A digital planetarium show created by University of Notre Dame faculty and the director of the university’s digital visualization theater is on exhibit at the World’s Fair in Astana, Kazakhstan. The show is a stunning visual tour of the universe combined with a contemplative, theological reflection on light, energy and care of God’s creation.
Cardinal Peter K. A. Turkson, prefect of the Dicastery for Promoting Integral Human Development, invited Notre Dame to participate in the Holy See’s pavilion at Astana’s EXPO 2017. The digital planetarium is one component of the Vatican’s pavilion titled “Energy for the Common Good: Caring for our Common Home.”
Sponsored by the McGrath Institute for Church Life at Notre Dame in partnership with the Vatican, “Let There Be Light” was created specifically for EXPO 2017 which explores the theme of energy for the future. The 10-minute planetarium show takes visitors on a journey through darkness, the creation of light, radiation of the Big Bang, and finally to our galaxy, solar system, and Earth.
"The problem and promise of energy—its use and its future—brings us face-to-face with some of the deepest questions of our lives,” said John Cavadini, McGrath-Cavadini Director of the McGrath Institute. “Whatever we create always follows what we have received, and to recognize that about energy suggests we have a responsibility to preserve these gifts for others.”
The show was created by Leonard DeLorenzo, theology professor and McGrath Institute program director; Keith Davis, director of Notre Dame’s digital visualization theater; and Philip Sakimoto, director of the Program in Academic Excellence in Notre Dame’s First Year of Studies. Sakimoto worked nearly 15 years for NASA serving part of that tenure as program manager and acting director of the NASA Space Science Education and Public Outreach Program.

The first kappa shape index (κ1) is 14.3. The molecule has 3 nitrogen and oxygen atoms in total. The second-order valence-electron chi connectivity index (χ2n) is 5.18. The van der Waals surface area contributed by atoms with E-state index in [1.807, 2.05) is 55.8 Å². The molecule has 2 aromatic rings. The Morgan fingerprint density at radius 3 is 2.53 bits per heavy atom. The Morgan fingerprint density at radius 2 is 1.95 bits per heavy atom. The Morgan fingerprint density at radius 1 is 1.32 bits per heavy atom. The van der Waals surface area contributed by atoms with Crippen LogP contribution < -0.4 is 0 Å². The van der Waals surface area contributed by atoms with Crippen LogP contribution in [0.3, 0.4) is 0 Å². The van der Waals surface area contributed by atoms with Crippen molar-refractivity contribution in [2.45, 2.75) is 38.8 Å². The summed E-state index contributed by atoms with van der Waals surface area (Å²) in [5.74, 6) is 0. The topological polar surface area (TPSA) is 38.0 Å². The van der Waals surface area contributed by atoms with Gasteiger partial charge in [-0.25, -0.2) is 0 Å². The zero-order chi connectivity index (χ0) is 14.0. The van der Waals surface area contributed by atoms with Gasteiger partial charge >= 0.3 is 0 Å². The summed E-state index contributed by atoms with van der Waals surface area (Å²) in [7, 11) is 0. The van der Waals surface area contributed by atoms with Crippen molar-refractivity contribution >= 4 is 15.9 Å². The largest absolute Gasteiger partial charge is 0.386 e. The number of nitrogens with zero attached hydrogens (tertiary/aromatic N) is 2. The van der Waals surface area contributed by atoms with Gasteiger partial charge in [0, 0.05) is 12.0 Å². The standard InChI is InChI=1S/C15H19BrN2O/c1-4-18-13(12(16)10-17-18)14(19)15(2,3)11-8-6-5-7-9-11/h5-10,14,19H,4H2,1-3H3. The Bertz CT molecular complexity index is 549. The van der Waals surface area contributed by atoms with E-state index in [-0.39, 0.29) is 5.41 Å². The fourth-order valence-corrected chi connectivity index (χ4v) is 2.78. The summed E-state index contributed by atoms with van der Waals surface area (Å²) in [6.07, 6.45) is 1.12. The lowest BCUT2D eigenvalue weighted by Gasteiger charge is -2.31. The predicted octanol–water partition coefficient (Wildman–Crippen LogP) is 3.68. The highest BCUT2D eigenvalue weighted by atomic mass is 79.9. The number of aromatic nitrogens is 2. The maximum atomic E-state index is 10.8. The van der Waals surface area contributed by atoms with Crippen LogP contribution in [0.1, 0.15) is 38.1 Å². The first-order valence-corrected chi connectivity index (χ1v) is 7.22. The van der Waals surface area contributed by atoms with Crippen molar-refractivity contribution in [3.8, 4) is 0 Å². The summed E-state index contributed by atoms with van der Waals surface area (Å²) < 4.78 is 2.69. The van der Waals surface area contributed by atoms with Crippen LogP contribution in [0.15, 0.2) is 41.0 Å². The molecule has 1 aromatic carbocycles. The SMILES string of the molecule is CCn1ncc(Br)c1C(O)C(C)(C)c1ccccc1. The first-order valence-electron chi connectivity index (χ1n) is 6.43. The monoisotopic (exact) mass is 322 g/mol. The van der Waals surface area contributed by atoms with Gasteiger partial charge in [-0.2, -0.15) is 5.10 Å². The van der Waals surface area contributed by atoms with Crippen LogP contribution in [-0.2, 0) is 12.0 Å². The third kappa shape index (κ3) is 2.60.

“Let There Be Light” is adapted from an hour-long presentation titled “All Creation Gives Praise” that has been viewed by thousands at Notre Dame since it was developed by DeLorenzo and Sakimoto a decade ago. The show will be shown continuously in a portable planetarium that seats about 25 people. During the three-month exhibit, thousands are expected to view “Let There Be Light.” The theological reflection is translated into Russian, Kazakh and Italian.
EXPO 2017 began June 10 and continues through September 10. It is the first World’s Fair in Central Asia.
Contact: Brett Robinson, director of communications, McGrath Institute for Church Life, 574-631-6109, email@example.com
The McGrath Institute for Church Life at Notre Dame partners with Catholic dioceses, parishes and schools to address pastoral challenges with theological depth and rigor. By connecting the Catholic intellectual life at Notre Dame to the life of the Church, the McGrath Institute for Church Life forms faithful Catholic leaders for service to the Church and the world. Visit icl.nd.edu.